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Fake Geek Squad Subscription Emails Are on the Rise

by Josh Kirschner on October 28, 2022

Email scams tend to come in waves, as the scammers behind them try new angles to trick victims into parting with their money. In the past, we’ve seen everything from the common Microsoft support scams to job offers from fake headhunters and even blackmail attempts for supposedly viewing porn.

This month, the latest flavor is fake Geek Squad subscription renewal notices (I’ve personally received six of these emails this month). The typical spin is that your subscription to Geek Squad is about to be automatically renewed at an exorbitant cost (in the $400 range) unless you call a number to have it canceled. It’s not clear exactly what the scam methodology is when you call (all of the numbers appear to have been deactivated when I tried them). But you will likely be tricked into buying fake services (Geek Squad or otherwise) or revealing your credit card information that the scammers will use to make purchases.

The scam emails I’ve seen all come from various Gmail addresses (an obvious clue that these are not actually from Best Buy) and have a variety of subject lines to catch your attention:

“It’s time to renew!”

"Order Invoice Details #7891-GJEK-2789"

"You Missed It@(54649-GFTRR)"

Inside, there is little text, just a JPG image of a fake Geek Squad invoice (another clear scam flag) with the supposed fee you will be charged and the number to cancel. The similarity between the images I received suggest that all of the emails are coming from the same scammer or group of scammers. Many of the phone numbers are also tied to the same Hawaii-based phone provider. Here is one sample of the invoice:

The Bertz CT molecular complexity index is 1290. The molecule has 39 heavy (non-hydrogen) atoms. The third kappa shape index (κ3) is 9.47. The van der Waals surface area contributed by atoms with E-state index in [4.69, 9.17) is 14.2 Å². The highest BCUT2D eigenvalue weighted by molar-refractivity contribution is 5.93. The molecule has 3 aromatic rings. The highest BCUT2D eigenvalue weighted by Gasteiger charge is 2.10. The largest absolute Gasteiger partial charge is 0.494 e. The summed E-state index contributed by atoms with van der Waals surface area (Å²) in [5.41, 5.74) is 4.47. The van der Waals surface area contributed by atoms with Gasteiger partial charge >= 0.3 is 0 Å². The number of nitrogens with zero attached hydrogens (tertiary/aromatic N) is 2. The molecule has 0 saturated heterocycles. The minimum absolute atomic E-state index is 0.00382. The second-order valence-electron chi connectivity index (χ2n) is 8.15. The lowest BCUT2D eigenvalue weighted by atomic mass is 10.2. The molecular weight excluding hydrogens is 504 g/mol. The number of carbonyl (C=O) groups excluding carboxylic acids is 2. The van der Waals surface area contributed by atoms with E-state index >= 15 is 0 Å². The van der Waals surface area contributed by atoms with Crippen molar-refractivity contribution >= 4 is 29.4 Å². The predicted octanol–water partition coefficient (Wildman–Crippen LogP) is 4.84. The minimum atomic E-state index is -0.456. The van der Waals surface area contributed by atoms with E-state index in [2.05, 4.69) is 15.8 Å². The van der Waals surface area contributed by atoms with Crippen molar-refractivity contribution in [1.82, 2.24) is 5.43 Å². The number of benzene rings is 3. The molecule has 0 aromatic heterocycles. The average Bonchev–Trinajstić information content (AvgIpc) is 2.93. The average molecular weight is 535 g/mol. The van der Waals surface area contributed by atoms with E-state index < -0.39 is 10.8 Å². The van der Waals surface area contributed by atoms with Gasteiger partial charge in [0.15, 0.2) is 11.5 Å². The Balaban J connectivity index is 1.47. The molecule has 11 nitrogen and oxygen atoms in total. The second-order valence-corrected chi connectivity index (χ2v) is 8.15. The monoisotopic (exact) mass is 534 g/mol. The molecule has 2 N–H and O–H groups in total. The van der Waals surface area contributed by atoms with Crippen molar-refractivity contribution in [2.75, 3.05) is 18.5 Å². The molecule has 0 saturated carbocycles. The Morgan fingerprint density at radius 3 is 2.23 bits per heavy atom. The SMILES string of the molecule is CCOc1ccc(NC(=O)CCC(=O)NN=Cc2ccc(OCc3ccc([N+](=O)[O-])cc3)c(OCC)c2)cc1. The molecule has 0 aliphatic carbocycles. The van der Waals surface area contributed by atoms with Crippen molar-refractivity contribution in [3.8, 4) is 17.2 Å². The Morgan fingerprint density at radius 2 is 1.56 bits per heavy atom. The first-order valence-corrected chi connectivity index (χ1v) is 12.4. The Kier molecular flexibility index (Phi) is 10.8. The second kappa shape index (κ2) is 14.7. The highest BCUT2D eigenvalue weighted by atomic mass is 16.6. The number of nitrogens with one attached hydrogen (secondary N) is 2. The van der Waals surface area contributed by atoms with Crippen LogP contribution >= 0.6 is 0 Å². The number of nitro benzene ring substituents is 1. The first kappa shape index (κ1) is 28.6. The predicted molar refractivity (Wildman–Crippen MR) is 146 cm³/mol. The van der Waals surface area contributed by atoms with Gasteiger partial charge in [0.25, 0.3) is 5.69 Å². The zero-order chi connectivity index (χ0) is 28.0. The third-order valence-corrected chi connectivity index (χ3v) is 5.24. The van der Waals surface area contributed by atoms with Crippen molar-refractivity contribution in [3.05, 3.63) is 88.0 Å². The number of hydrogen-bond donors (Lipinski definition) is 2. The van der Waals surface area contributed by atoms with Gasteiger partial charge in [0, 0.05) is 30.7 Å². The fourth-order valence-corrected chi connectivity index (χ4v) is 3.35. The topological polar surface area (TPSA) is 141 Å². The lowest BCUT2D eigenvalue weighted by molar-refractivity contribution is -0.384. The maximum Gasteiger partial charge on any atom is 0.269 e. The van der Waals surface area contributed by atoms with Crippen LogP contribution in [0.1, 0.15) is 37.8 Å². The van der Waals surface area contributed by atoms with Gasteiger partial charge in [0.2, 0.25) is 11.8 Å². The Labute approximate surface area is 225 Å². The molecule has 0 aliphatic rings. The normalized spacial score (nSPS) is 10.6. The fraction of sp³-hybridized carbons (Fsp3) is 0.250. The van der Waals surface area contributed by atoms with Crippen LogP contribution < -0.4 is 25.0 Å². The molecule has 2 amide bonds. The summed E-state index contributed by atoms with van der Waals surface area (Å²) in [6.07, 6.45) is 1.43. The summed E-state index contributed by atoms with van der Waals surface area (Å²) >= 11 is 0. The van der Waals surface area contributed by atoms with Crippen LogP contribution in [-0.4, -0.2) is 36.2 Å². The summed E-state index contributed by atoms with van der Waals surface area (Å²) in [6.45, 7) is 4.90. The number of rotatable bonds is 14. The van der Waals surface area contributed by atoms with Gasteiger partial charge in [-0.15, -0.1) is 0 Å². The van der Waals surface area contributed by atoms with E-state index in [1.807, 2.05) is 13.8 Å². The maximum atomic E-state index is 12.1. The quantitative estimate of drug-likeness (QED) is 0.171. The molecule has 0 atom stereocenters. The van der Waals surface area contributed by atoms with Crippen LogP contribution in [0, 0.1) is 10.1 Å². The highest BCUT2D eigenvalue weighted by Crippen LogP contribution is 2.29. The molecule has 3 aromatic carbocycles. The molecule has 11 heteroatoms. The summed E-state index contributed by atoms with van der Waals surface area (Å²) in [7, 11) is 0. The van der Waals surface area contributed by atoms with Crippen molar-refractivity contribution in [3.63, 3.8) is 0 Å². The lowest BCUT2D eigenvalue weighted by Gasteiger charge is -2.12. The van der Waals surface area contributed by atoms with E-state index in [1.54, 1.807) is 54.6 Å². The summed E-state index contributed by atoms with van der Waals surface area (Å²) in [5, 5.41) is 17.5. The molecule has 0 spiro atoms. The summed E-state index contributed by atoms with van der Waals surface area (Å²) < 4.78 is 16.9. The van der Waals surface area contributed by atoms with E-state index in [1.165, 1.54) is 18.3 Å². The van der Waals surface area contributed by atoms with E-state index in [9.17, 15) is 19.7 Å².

Fake Geek Squad invoice showing automatic renewal cost and a number to call to cancel

In the realm of email scams, this one is pretty easy to spot. Unfortunately, it may not be easy for everyone, which is why these scams continue to flourish. If you get an email claiming to be from Geek Squad or anyone else (I’ve seen numerous similar scams for fake antivirus renewals from Norton and others), don’t just call the number or follow a link in the email. It’s always far safer to search for the company website and contact information directly on Google.

[Image credit: Techlicious/Smartmockups]

Josh Kirschner is the co-founder of Techlicious and has been covering consumer tech for more than a decade. Josh started his first company while still in college, a consumer electronics retailer focused on students. His writing has been featured in, NBC News and Time.


News, Computers and Software, Computer Safety & Support, Blog

Discussion loading


From edward on November 02, 2022 :: 12:55 pm

great article.
pls include in future articles the things to look for to determine if an email is probably a scam!
you’ve stated some in this article, but since they’re not bulleted or highlighted, could be difficult to find.

like - 1 or more of these indicates it’s spam/phishing:
1. sending email addr not related to the company
2. To: email addr not yours
3. your name not included anywhere in email or not the ways you spell/capitalize it
4. grammar and/or misspelling errors
5. images and not text
6. links to company’s website point to some other website




From Josh Kirschner on November 07, 2022 :: 8:48 pm

Hi Edward,

Those are all good points. I cover some of those tips in the next article I wrote about a similar scam for fake Philo subscription renewals.



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